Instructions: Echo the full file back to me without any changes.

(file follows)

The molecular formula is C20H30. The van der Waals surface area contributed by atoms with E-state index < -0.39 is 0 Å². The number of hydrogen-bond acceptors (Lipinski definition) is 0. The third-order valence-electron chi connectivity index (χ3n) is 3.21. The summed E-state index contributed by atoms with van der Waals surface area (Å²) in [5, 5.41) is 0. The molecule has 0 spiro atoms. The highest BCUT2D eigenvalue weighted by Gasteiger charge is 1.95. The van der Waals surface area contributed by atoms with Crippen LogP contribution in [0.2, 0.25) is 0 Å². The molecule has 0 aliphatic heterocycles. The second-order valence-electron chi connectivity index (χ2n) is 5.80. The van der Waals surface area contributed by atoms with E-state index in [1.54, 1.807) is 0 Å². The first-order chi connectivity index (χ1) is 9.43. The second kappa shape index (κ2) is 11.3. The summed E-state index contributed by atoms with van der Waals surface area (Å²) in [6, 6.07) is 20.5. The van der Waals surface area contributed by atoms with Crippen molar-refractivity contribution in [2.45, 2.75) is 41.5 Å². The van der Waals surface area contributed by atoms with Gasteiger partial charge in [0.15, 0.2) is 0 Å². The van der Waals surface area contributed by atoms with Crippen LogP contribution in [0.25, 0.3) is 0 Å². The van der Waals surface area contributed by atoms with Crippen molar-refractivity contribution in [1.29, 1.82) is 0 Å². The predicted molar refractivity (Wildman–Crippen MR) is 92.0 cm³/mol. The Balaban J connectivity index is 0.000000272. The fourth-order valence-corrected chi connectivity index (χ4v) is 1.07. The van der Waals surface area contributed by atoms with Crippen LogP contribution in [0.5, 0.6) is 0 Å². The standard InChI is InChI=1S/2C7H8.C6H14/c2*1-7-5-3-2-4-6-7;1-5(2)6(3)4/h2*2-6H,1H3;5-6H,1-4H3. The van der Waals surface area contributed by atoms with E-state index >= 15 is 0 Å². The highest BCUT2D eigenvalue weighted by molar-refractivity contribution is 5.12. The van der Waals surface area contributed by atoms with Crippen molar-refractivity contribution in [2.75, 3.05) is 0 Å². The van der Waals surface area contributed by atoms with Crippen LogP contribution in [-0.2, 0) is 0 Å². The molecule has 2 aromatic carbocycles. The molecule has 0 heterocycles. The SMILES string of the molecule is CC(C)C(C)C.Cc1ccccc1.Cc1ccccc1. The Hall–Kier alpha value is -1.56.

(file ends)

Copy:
The molecular formula is C20H30. The van der Waals surface area contributed by atoms with E-state index < -0.39 is 0 Å². The number of hydrogen-bond acceptors (Lipinski definition) is 0. The third-order valence-electron chi connectivity index (χ3n) is 3.21. The summed E-state index contributed by atoms with van der Waals surface area (Å²) in [5, 5.41) is 0. The molecule has 0 spiro atoms. The highest BCUT2D eigenvalue weighted by Gasteiger charge is 1.95. The van der Waals surface area contributed by atoms with Crippen LogP contribution in [0.2, 0.25) is 0 Å². The molecule has 0 aliphatic heterocycles. The second-order valence-electron chi connectivity index (χ2n) is 5.80. The van der Waals surface area contributed by atoms with E-state index in [1.54, 1.807) is 0 Å². The first-order chi connectivity index (χ1) is 9.43. The second kappa shape index (κ2) is 11.3. The summed E-state index contributed by atoms with van der Waals surface area (Å²) in [6, 6.07) is 20.5. The van der Waals surface area contributed by atoms with Crippen molar-refractivity contribution in [2.45, 2.75) is 41.5 Å². The van der Waals surface area contributed by atoms with Gasteiger partial charge in [0.15, 0.2) is 0 Å². The van der Waals surface area contributed by atoms with Crippen LogP contribution in [0.25, 0.3) is 0 Å². The van der Waals surface area contributed by atoms with Crippen molar-refractivity contribution in [1.29, 1.82) is 0 Å². The predicted molar refractivity (Wildman–Crippen MR) is 92.0 cm³/mol. The Balaban J connectivity index is 0.000000272. The fourth-order valence-corrected chi connectivity index (χ4v) is 1.07. The van der Waals surface area contributed by atoms with Crippen LogP contribution in [0.5, 0.6) is 0 Å². The standard InChI is InChI=1S/2C7H8.C6H14/c2*1-7-5-3-2-4-6-7;1-5(2)6(3)4/h2*2-6H,1H3;5-6H,1-4H3. The van der Waals surface area contributed by atoms with E-state index >= 15 is 0 Å². The highest BCUT2D eigenvalue weighted by molar-refractivity contribution is 5.12. The van der Waals surface area contributed by atoms with Crippen molar-refractivity contribution in [2.75, 3.05) is 0 Å². The van der Waals surface area contributed by atoms with Crippen LogP contribution in [-0.2, 0) is 0 Å². The molecule has 2 aromatic carbocycles. The molecule has 0 heterocycles. The SMILES string of the molecule is CC(C)C(C)C.Cc1ccccc1.Cc1ccccc1. The Hall–Kier alpha value is -1.56.